Free Newsletters - Space - Defense - Environment - Energy - Solar - Nuclear
..
. Space Industry and Business News .




TECH SPACE
Thinnest feasible membrane produced
by Staff Writers
Zurich, Switzerland (SPX) Apr 28, 2014


Artist's rendering of the two-layered graphene membrane (grey honeycomb structure) with molecules (blue) being able - as a function of their size - to pass the pores. Image courtesy Ben Newton and ETH Zurich.

Researchers have produced a stable porous membrane that is thinner than a nanometre. This is a 100,000 times thinner than the diameter of a human hair.

The membrane consists of two layers of the much exalted "super material" graphene, a two-dimensional film made of carbon atoms, on which the team of researchers, led by Professor Hyung Gyu Park at the Department of Mechanical and Process Engineering at ETH Zurich, etched tiny pores of a precisely defined size.

The membrane can thus permeate tiny molecules. Larger molecules or particles, on the other hand, can pass only slowly or not at all.

"With a thickness of just two carbon atoms, this is the thinnest porous membrane that is technologically possible to make," says PhD student Jakob Buchheim, one of the two lead authors of the study, which was conducted by ETH-Zurich researchers in collaboration with scientists from Empa and a research laboratory of LG Electronics. The study has just been published in journal Science.

The ultra-thin graphene membrane may one day be used for a range of different purposes, including waterproof clothing.

"Our membrane is not only very light and flexible, but it is also a thousand fold more breathable than Goretex," says Kemal Celebi, a postdoc in Park's laboratory and also one of the lead authors of the study. The membrane could also potentially be used to separate gaseous mixtures into their constituent parts or to filter impurities from fluids.

The researchers were able to demonstrate for the first time that graphene membranes could be suitable for water filtration. The researchers also see a potential use for the membrane in devices used for the accurate measurement of gas and fluid flow rates that are crucial to unveiling the physics around mass transfer at nanoscales and separation of chemical mixtures.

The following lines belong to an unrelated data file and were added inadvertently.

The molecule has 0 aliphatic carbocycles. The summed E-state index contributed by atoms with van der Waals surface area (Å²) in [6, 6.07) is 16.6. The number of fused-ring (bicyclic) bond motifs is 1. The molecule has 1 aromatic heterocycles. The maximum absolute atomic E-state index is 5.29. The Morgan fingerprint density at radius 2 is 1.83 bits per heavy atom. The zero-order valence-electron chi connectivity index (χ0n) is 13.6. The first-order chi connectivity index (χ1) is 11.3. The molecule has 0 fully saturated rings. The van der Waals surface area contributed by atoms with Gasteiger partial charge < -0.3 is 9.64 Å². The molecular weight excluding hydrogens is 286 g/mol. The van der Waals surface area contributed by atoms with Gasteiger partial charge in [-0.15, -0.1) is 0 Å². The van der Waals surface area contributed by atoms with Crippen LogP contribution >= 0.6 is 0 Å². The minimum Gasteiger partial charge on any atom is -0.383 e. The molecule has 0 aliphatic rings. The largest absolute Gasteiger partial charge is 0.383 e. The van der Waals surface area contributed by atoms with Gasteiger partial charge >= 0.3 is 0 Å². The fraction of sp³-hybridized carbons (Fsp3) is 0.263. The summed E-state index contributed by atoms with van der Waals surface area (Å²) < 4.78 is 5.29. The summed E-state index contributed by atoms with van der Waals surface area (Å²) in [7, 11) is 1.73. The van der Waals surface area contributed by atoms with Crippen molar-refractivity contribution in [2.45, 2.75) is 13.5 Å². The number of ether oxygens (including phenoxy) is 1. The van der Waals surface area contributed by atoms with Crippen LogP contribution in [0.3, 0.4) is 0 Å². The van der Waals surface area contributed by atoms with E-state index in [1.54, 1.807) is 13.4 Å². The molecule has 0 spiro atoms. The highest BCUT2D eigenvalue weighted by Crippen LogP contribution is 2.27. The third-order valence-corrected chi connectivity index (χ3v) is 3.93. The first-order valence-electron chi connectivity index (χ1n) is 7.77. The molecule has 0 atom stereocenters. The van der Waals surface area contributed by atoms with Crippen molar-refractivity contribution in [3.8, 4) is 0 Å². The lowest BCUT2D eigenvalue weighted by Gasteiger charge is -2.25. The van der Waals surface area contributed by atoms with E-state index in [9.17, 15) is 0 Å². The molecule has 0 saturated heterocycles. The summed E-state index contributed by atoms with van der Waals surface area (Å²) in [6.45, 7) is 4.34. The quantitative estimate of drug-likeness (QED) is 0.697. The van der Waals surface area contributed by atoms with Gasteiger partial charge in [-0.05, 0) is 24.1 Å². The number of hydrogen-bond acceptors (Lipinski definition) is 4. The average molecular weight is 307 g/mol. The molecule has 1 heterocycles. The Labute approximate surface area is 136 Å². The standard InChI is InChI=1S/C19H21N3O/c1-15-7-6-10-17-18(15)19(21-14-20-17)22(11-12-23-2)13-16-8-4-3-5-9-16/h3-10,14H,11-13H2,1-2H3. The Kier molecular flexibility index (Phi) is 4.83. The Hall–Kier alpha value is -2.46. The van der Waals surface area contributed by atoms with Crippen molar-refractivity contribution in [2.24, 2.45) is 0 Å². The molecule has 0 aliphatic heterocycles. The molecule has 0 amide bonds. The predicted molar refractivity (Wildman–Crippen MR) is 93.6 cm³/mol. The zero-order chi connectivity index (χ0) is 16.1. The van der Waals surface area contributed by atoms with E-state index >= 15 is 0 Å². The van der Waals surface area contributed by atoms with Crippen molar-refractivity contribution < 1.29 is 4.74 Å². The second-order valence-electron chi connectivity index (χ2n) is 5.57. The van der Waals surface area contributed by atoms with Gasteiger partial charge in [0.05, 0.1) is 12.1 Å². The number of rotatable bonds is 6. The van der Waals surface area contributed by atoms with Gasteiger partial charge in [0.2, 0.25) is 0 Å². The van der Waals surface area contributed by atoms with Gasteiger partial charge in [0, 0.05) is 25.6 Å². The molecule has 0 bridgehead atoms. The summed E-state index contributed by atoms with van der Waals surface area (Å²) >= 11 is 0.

Breakthrough in nanofabrication
The researchers not only succeeded in producing the starting material, a double-layer graphene film with a high level of purity, but they also mastered a technique called focused ion beam milling to etch pores into the graphene film.

In this process, which is also used in the production of semiconductors, a beam of helium or gallium ions is controlled with a high level of precision in order to etch away material.

The researchers were able to etch pores of a specified number and size into the graphene with unprecedented precision. This process, which could easily take days to complete, took only a few hours in the current work. "This is a breakthrough that enables the nanofabrication of the porous graphene membranes," explains Ivan Shorubalko, a scientist at Empa that also contributed to the study.

In order to achieve this level of precision, the researchers had to work with double-layer graphene.

"It wouldn't have been possible for this method to create such a membrane with only one layer because graphene in practice isn't perfect," says Park.

The material can exhibit certain irregularities in the honeycomb structure of the carbon atoms. Now and again, individual atoms are missing from the structure, which not only impairs the stability of the material but also makes it impossible to etch a high-precision pore onto such a defect. The researchers solved this problem by laying two graphene layers on top of each other. The probability of two defects settling directly above one another is extremely low, explains Park.

Fastest possible filtration
A key advantage of the tiny dimensions is that the thinner a membrane, the lower its permeation resistance. The lower the resistance, the higher the energy-efficiency of the filtration process. "With such atomically thin membranes we can reach maximal permeation for a membrane of a given pore size and we believe that they allow the fastest feasible rate of permeation," says Celebi.

However, before these applications are ready for use on an industrial scale or for the production of functional waterproof clothing, the manufacturing process needs to be further developed.